Government Subcommittee Condemns Murder of Bangladeshi Atheist Bloggers

Eric Adriaans from Centre for Inquiry Canada sent me a link to a recent Canadian Government press release condemning human rights violations in Bangladesh. It's a statement from the Subcommittee on International Human Rights of the Standing Committee on Foreign Affairs and International Development -- most of the document seems to be taken up just by the name of the committee. I'm rather mystified about what this committee can actually do other than occasionally make statements which most people -- including Bangladeshi leadership -- are likely to ignore, but why not give it a look?
For a number of years, the Subcommittee on International Human Rights of the House of Commons Standing Committee on Foreign Affairs and International Development (the Subcommittee) has paid close attention to the plight of religious minorities in different parts of the world. In February and March 2015, the Subcommittee received testimony about the human rights situation in Bangladesh, focusing specifically on the situation of religious minorities in that country. These meetings left the Subcommittee deeply concerned about ongoing violations and abuses of freedom of religion and other internationally protected human rights in Bangladesh.

The Subcommittee notes that the Constitution of Bangladesh recognizes the right of Bangladeshi citizens to profess, practice and propagate any religion and prohibits discrimination on the basis of religion. The Government of Bangladesh is also party to international human rights treaties guaranteeing freedom of religion or belief. Nevertheless, the Subcommittee has observed that the country’s religious minorities are unable to fully enjoy their human rights.

The Subcommittee was dismayed to receive reports that religious minority groups in Bangladesh continue to face discrimination, harassment and violence at the hands of both state and non-state actors. Some minority religious communities have been victims of mob violence, such as the attacks against Hindu and Buddhist temples, shops and homes near Chittagong in 2012 and 2013. Witnesses testifying before the Subcommittee also spoke of violent attacks and land grabs perpetrated against indigenous communities in the Chittagong Hill Tracts, implicating both the Bangladeshi army and ethnic Bengali settlers in these acts.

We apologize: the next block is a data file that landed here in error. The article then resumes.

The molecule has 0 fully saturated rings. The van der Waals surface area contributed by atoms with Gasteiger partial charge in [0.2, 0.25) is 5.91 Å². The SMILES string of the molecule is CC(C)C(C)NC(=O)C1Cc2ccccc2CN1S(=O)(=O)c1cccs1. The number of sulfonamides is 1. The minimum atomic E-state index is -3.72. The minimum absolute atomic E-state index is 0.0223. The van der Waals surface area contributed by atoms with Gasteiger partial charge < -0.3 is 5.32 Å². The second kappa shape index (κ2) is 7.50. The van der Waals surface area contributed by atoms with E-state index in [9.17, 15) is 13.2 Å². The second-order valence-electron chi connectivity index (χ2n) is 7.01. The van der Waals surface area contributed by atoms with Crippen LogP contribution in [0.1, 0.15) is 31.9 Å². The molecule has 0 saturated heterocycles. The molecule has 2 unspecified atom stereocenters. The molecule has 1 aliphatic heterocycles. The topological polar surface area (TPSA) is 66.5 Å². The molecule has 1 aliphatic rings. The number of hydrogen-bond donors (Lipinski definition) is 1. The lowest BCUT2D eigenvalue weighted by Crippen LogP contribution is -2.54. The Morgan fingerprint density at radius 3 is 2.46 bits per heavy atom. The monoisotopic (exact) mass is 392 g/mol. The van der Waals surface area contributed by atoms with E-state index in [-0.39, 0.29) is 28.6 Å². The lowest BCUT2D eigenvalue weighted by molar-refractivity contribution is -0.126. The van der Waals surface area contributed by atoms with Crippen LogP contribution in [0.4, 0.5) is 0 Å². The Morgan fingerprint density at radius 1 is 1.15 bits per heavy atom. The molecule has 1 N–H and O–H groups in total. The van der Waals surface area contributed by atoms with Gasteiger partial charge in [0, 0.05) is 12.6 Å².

The Subcommittee is also alarmed at the murder of three atheist bloggers known for speaking out against religious extremism in Bangladesh. The Subcommittee notes that Canada’s Ambassador for Religious Freedom, Dr. Andrew Bennett, has condemned these murders. Moreover, the Subcommittee is troubled by reports that women and girls have been abducted, raped and subject to forced marriages, as well as indications that adherents of minority religions are at risk of forced conversion to Islam, and that the Islamic State of Iraq and the Levant (ISIL) has training camps in Bangladesh.
The Subcommittee strongly believes that all Bangladeshis have the right to freedom of thought, conscience and religion. Members of religious minority communities, like all others in Bangladesh, also have the right to freedom of expression and the right to live free from discrimination. The Subcommittee also notes that a lack of respect for these rights negatively impacts the enjoyment of many other internationally protected human rights.

Therefore, the Subcommittee:

Condemns all discrimination, harassment and attacks against minority communities in Bangladesh, including indigenous groups and religious minorities.

Further condemns the brutal murder of atheist bloggers Avijit Roy, Ananta Bijoy Das and Oyashiqur Rahman and extends its condolences to their family members.
Calls upon the Government of Bangladesh to uphold the rights of all individuals to espouse their beliefs in peace and security, free from violent attack.

Insists that the Government of Bangladesh must effectively protect the places of worship, icons and religious property of minority religious communities, as well as the freedom of persons of all faiths to manifest their religion in public or private, individually or with other members of their community and without discrimination.

Urges the Bangladeshi authorities to conduct independent and effective investigations of violent incidents that undermine freedom of thought, conscience and religion, as well as freedom of expression in Bangladesh, and to bring those responsible to justice.